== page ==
KAMPALA, July 26, 2010 – Uganda’s launch of a Municipal Waste Compost Program has made it the first African nation to successfully register a Program of Activities (POA) that will reduce dangerous methane emissions into the environment. This is being done under the Clean Development Mechanism (CDM) of the Kyoto Protocol.
The Uganda POA is the first of its kind in the world, and promotes solid waste composting in urban areas in an environmentally friendly manner. Composting of waste has multiple benefits over landfills, the most common practice in Uganda and many other countries. Composting returns the much needed organic matter to the soil, prevents land degradation, and significantly reduces methane emissions.
“This POA, the first in Africa, is important not only because of its greenhouse gas mitigation potential, but also because it serves as an example for many other African countries to design and implement large scale mitigation activities. Although the process is complex, it has been an extremely useful learning experience, which we hope to replicate all over Uganda”, says Henry Aryamanya Mugisha, Executive Director of the National Environmental Management Authority.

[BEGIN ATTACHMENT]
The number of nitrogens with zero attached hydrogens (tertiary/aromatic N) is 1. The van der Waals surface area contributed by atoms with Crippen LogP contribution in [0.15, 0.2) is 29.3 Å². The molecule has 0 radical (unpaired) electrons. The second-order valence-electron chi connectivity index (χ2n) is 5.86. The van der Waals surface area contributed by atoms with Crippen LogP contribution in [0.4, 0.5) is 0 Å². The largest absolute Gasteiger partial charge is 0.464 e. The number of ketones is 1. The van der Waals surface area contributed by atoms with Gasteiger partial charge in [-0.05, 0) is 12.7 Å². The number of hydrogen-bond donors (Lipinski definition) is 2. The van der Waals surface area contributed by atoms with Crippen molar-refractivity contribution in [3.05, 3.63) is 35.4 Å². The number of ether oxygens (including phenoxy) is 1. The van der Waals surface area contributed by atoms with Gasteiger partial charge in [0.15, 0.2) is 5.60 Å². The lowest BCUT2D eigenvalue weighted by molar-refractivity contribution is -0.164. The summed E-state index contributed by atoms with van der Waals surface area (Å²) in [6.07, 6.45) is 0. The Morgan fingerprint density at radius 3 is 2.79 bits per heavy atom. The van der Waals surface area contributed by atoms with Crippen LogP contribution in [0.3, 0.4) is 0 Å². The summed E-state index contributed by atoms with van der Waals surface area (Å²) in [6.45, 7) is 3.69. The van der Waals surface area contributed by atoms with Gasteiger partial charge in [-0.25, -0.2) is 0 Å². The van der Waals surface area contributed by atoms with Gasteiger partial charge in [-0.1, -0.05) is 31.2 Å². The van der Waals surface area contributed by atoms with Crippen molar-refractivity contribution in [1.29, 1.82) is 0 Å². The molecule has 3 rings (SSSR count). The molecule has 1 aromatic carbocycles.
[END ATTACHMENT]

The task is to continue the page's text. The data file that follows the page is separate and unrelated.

The new program helps Ugandan municipalities set up waste composting facilities that are financially sustainable because of the revenues generated from the sale of both compost and carbon credits. While nine municipalities have already been identified for this purpose, other cities are expected to request that similar projects be included in this registered program.
The nine initial projects are using carbon finance to generate resources for social and community activities while also trapping the equivalent of an estimated 750,000 tons of carbon dioxide (CO2e) over the next 10 years. A total of 156,889 Certified Emission Reductions (CERs) and 52,296 Verified Emission Reductions (VERs) will be sold to the World Bank’s Community Development Carbon Fund. The entire program is voluntary in nature, both for the National Environment Management Authority (the coordinating entity) and the implementing municipalities.
“With the threat of global warming, there is an urgent need to scale up climate change mitigation, shifting from project-based to programmatic approaches. This is the Bank’s first Program of Activities under CDM and we are very happy to see Uganda spearhead such a program and serve as an example for the rest of Africa,” says Joëlle Chassard, Manager of the Carbon Finance Unit, World Bank.
While the program represents many “firsts” in the carbon finance community, it is also an important model because it builds on south-south linkages by harnessing expertise and models of simple composting development in South Asia. The program was designed with involvement of experts from India, who will also offer monitoring and training support.